ey folks, salut de Montréal! I’ve had “write articles for blog” on my to-do list for the last month or so, but then real life keeps on being inconvenient. At the moment, I’m in Montréal for the AAA meeting (American Anthropological Association), which is a massive 7000-person mega-conference. I gave a paper last Wednesday, spent the rest of the week going to far too many papers, dropped an obscene amount of money at The Bay buying proper Canadian winter clothing, and now I’m preparing to go give a guest lecture in a seminar at UQÀM (Université de Québec à Montréal). I’m still planning on finishing the series of summaries of my dissertation chapters—and I have an interesting report on the BerMuDa weekend in Berlin, too—but here’s a short little thing to tide us all over. Oh, and by the way, I heard that, way over at the Society for Ethnomusicology conference (SEM), I was awarded the Lise Waxer Student Paper prize for the paper I gave last year. Yay! Incidentally, the paper was drawn from one of my dissertation chapters on “liquidarity”.
So, I once made a sort of joke-motto with some fellow humanities grad students that went something like this: “The Humanities: We Make Interestingness.” This was in response to (more…)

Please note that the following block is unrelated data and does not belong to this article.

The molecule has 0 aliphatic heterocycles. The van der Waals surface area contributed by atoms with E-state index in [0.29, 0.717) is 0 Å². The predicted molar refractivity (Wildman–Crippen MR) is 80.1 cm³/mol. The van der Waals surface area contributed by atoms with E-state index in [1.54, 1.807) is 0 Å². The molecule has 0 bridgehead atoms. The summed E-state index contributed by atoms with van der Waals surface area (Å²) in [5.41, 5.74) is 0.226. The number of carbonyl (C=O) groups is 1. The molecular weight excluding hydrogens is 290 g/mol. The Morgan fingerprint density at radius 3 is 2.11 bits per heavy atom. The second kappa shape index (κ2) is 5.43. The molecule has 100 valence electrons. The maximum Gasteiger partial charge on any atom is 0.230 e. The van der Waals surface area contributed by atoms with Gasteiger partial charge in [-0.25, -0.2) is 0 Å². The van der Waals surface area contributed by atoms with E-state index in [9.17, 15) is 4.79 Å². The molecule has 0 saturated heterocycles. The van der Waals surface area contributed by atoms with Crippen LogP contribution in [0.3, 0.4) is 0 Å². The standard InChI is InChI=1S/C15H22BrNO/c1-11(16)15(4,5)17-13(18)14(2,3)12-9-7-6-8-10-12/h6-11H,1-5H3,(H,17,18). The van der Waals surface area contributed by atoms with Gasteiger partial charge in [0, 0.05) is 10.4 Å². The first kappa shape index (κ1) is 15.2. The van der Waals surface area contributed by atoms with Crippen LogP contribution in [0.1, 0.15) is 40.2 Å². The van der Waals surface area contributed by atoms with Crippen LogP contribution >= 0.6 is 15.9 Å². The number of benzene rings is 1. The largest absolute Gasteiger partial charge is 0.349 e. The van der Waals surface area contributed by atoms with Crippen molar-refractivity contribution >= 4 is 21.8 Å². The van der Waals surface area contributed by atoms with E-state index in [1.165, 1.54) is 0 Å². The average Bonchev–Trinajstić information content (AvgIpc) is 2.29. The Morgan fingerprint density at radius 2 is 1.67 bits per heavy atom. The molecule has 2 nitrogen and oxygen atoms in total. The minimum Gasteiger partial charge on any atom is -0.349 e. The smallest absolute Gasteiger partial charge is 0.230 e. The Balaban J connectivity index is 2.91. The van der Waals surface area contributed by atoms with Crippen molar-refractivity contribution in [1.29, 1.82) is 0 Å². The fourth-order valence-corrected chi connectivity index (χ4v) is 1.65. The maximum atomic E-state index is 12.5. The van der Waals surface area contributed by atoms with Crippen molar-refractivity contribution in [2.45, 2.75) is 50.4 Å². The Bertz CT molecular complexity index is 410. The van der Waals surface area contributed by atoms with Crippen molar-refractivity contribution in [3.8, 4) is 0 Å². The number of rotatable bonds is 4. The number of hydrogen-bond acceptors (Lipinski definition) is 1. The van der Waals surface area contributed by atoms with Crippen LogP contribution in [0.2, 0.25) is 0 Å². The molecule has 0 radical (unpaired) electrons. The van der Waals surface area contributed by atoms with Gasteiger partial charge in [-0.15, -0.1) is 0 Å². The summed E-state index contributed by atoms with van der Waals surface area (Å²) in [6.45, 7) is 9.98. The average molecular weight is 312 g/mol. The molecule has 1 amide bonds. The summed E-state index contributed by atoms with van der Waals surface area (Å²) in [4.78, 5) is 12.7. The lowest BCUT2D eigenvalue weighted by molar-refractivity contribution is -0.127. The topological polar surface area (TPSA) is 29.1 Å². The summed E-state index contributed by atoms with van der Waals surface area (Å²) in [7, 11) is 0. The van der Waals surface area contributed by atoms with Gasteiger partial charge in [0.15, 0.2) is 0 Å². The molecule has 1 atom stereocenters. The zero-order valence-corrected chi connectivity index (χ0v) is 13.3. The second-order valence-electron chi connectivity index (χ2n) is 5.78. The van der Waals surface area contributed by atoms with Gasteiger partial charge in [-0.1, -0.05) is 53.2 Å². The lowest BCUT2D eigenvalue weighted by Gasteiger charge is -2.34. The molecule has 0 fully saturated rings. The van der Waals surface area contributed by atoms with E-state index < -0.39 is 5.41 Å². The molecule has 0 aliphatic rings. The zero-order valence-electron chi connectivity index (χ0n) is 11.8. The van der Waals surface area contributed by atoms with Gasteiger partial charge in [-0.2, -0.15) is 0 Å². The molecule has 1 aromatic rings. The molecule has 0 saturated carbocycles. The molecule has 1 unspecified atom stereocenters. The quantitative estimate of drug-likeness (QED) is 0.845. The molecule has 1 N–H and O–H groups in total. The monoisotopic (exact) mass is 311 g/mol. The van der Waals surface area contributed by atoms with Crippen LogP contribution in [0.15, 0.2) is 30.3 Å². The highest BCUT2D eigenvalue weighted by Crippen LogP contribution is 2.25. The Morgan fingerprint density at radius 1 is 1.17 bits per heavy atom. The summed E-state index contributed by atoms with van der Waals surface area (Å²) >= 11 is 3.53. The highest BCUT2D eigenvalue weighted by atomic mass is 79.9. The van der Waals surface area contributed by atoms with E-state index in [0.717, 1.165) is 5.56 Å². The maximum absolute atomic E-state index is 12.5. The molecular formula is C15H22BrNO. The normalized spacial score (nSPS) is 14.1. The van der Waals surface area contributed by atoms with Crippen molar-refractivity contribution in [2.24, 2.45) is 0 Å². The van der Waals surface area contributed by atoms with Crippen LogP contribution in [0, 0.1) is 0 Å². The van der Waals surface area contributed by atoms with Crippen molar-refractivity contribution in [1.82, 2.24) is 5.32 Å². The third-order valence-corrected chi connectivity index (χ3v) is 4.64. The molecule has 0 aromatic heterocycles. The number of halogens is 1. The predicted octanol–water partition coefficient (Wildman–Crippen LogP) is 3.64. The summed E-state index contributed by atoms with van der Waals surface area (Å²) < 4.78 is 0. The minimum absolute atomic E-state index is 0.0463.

kay. It’s been nearly three months since my dissertation defense, two months since my graduation, and two weeks since I moved to Berlin. Things have been crazy busy, but I’m still determined to finish this series of chapter summaries. It’s a surprising amount of work to summarize this gigantic, sprawling thing as a series of “plain English” blog posts. Anyway, here comes the affect!
(NOTE: This is the seventh installment of a series where I summarize my dissertation through blog posts. You can find the inaugural post here.)
This chapter is about tracing the connections between intensity and togetherness. The full version of this chapter wades into a fair bit of theory, but I’ll try to keep things streamlined here. Essentially, this is how I go about tracing the connections: (more…)